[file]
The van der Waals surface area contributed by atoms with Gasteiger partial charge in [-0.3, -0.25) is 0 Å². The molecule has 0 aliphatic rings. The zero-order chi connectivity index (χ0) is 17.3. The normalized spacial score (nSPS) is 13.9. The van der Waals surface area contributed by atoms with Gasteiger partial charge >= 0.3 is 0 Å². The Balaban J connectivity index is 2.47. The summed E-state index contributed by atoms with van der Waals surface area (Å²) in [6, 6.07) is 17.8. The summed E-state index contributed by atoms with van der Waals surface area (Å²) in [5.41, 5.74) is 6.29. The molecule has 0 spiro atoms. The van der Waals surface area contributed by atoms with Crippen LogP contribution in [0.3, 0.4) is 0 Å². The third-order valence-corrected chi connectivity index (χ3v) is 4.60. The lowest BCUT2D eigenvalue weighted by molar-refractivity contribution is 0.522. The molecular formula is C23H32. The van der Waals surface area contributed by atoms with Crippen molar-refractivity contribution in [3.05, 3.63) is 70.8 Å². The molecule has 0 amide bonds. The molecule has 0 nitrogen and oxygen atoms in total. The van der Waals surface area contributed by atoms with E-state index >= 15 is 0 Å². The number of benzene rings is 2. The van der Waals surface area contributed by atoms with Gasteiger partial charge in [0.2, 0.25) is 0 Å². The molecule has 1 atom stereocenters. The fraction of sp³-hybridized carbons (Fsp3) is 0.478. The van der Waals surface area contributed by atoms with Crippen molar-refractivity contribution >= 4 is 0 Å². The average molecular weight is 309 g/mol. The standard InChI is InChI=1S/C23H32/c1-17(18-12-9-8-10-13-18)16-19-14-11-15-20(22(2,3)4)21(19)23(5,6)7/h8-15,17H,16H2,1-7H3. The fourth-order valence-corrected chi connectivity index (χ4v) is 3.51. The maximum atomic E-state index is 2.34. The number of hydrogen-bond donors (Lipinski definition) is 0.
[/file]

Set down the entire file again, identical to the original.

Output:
The van der Waals surface area contributed by atoms with Gasteiger partial charge in [-0.3, -0.25) is 0 Å². The molecule has 0 aliphatic rings. The zero-order chi connectivity index (χ0) is 17.3. The normalized spacial score (nSPS) is 13.9. The van der Waals surface area contributed by atoms with Gasteiger partial charge >= 0.3 is 0 Å². The Balaban J connectivity index is 2.47. The summed E-state index contributed by atoms with van der Waals surface area (Å²) in [6, 6.07) is 17.8. The summed E-state index contributed by atoms with van der Waals surface area (Å²) in [5.41, 5.74) is 6.29. The molecule has 0 spiro atoms. The van der Waals surface area contributed by atoms with Crippen LogP contribution in [0.3, 0.4) is 0 Å². The third-order valence-corrected chi connectivity index (χ3v) is 4.60. The lowest BCUT2D eigenvalue weighted by molar-refractivity contribution is 0.522. The molecular formula is C23H32. The van der Waals surface area contributed by atoms with Crippen molar-refractivity contribution in [3.05, 3.63) is 70.8 Å². The molecule has 0 amide bonds. The molecule has 0 nitrogen and oxygen atoms in total. The van der Waals surface area contributed by atoms with E-state index >= 15 is 0 Å². The number of benzene rings is 2. The van der Waals surface area contributed by atoms with Gasteiger partial charge in [0.2, 0.25) is 0 Å². The molecule has 1 atom stereocenters. The fraction of sp³-hybridized carbons (Fsp3) is 0.478. The van der Waals surface area contributed by atoms with Crippen molar-refractivity contribution >= 4 is 0 Å². The average molecular weight is 309 g/mol. The standard InChI is InChI=1S/C23H32/c1-17(18-12-9-8-10-13-18)16-19-14-11-15-20(22(2,3)4)21(19)23(5,6)7/h8-15,17H,16H2,1-7H3. The fourth-order valence-corrected chi connectivity index (χ4v) is 3.51. The maximum atomic E-state index is 2.34. The number of hydrogen-bond donors (Lipinski definition) is 0.